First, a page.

It’s likely a product of the times we live in. We’re in an era of exponential acceleration on all fronts, where everything is constantly evolving and the level of specialization required to seize all opportunities is quite high. Founders have ended up “multiplying” because the single leader of the past is no longer sufficient. Leadership models have also evolved, and the idea of the monarchical CEO and pyramid-shaped governance models no longer fit with global patterns that can suddenly change and require continuous one-on-one pivoting. In other words, the work has become too complex for a single person to handle.

How is it from a human perspective?
The four of us are quite different, and we quickly realized that this was our strength. Even investors have constantly highlighted the cohesion of the team as one of our strong points.

Elevator gave us visibility in the Italian scene, and even just being able to tap into a small part of Endeavor’s network allowed us to create valuable connections with potential clients, mentors, and investors.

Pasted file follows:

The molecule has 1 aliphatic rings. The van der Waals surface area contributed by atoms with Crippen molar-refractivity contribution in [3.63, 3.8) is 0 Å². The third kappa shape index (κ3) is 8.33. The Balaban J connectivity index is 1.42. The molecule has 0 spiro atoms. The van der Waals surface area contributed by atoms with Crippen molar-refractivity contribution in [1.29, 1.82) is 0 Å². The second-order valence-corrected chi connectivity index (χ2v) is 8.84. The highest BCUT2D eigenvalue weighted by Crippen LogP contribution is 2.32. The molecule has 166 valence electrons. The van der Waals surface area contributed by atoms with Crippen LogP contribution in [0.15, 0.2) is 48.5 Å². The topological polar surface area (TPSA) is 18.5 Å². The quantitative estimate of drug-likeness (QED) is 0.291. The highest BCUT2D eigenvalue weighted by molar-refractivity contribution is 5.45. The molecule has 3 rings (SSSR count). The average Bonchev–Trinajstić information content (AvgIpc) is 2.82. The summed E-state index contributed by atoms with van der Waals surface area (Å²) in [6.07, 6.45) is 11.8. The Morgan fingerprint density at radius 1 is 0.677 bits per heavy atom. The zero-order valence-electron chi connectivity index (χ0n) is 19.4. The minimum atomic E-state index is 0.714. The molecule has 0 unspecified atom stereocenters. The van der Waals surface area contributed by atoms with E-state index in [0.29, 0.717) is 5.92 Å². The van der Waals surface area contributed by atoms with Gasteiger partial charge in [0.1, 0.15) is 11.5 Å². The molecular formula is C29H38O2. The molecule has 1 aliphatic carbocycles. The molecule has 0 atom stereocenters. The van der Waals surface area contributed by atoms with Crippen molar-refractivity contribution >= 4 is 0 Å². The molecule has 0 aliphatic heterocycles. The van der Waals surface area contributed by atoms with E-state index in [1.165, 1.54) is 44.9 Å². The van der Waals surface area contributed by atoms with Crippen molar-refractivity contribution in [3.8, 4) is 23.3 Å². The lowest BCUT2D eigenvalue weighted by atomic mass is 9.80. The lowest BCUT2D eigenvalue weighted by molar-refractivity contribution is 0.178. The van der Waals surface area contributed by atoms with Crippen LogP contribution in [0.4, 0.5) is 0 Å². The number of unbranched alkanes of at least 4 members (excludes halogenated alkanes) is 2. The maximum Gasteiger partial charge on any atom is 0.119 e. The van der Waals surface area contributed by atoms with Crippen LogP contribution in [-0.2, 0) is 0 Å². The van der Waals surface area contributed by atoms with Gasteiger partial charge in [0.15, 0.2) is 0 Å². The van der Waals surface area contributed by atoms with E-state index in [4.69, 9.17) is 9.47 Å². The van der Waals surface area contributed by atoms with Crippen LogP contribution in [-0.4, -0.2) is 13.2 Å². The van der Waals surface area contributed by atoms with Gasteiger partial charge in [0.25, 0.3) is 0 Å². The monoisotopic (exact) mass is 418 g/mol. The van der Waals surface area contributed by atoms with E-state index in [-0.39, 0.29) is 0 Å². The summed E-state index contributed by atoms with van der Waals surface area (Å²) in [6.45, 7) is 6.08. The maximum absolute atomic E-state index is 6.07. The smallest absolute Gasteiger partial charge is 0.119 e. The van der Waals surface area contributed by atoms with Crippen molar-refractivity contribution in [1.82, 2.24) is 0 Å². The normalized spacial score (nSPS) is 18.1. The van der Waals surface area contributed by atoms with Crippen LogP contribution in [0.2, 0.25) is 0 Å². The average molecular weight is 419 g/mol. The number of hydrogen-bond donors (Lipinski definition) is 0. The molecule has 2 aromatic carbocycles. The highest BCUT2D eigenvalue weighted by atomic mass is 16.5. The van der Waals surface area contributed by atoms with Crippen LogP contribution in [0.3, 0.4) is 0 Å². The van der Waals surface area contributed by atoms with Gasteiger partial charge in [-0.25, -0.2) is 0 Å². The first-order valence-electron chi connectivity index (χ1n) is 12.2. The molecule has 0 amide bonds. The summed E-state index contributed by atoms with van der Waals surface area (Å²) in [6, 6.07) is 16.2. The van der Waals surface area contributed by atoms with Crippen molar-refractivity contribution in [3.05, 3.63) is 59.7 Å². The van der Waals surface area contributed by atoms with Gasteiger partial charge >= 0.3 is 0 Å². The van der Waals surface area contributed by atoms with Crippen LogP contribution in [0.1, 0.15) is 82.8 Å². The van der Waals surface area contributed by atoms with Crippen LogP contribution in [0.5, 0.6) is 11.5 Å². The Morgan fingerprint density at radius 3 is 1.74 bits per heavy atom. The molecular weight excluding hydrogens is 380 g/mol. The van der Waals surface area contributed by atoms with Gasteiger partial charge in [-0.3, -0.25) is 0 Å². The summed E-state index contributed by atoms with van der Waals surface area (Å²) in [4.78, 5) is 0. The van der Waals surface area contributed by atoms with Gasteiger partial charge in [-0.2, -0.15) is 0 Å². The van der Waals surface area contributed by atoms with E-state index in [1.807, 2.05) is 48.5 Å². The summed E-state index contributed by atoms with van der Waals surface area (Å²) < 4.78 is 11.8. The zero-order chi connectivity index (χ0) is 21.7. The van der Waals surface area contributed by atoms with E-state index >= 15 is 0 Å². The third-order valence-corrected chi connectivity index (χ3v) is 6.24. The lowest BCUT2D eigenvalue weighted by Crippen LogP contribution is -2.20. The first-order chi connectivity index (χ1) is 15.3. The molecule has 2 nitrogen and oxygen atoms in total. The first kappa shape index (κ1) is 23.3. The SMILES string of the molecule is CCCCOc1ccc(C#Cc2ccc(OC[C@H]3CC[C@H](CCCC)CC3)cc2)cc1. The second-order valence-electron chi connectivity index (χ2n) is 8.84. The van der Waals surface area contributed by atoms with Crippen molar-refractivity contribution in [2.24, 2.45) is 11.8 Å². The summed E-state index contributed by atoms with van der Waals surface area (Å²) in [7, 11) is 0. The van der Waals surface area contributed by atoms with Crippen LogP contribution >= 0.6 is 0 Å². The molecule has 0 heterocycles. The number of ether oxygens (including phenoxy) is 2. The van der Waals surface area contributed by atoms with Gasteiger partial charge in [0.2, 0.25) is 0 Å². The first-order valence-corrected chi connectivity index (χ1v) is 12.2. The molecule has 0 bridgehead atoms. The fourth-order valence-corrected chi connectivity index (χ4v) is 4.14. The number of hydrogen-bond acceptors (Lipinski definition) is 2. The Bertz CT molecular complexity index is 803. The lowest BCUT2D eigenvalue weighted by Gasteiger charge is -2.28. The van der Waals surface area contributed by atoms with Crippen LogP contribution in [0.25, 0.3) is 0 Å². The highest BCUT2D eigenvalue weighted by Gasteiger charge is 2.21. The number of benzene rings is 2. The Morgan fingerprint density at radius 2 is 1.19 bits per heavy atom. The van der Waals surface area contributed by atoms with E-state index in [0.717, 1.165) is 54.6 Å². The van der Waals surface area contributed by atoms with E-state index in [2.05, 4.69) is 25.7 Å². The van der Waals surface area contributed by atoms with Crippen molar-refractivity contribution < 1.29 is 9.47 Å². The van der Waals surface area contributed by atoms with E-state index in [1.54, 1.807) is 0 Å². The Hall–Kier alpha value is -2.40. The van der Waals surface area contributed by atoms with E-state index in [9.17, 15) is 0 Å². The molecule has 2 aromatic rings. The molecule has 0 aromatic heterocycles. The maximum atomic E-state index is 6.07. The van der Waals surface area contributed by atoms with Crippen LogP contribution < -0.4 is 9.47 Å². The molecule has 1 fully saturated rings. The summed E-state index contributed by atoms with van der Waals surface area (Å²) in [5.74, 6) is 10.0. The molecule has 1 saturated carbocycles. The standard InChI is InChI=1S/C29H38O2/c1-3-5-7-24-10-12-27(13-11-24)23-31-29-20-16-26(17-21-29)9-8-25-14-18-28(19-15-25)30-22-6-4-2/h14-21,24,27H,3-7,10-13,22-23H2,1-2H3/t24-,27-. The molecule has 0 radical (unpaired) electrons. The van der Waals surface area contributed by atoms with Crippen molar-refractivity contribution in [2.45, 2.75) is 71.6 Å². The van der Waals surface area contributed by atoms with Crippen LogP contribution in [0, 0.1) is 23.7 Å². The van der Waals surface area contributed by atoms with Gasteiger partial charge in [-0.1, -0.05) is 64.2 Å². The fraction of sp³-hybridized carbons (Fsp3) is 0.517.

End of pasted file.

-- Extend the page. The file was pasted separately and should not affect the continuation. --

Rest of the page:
You went through the entire process within Endeavor, first the Elevator program and then the process that led you to become Endeavor entrepreneurs. Tell me more about that.
We were already familiar with Endeavor, and getting in was one of our goals. It’s truly an honor to have succeeded, especially because it wasn’t easy at all! Elevator gave us visibility in the Italian scene, and even just being able to tap into a small part of Endeavor’s network allowed us to create valuable connections with potential clients, mentors, and investors.

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Endeavor talks with...

Endeavor Italy’s monthly column. We talk about the best Italian startups & scaleups, and amazing people.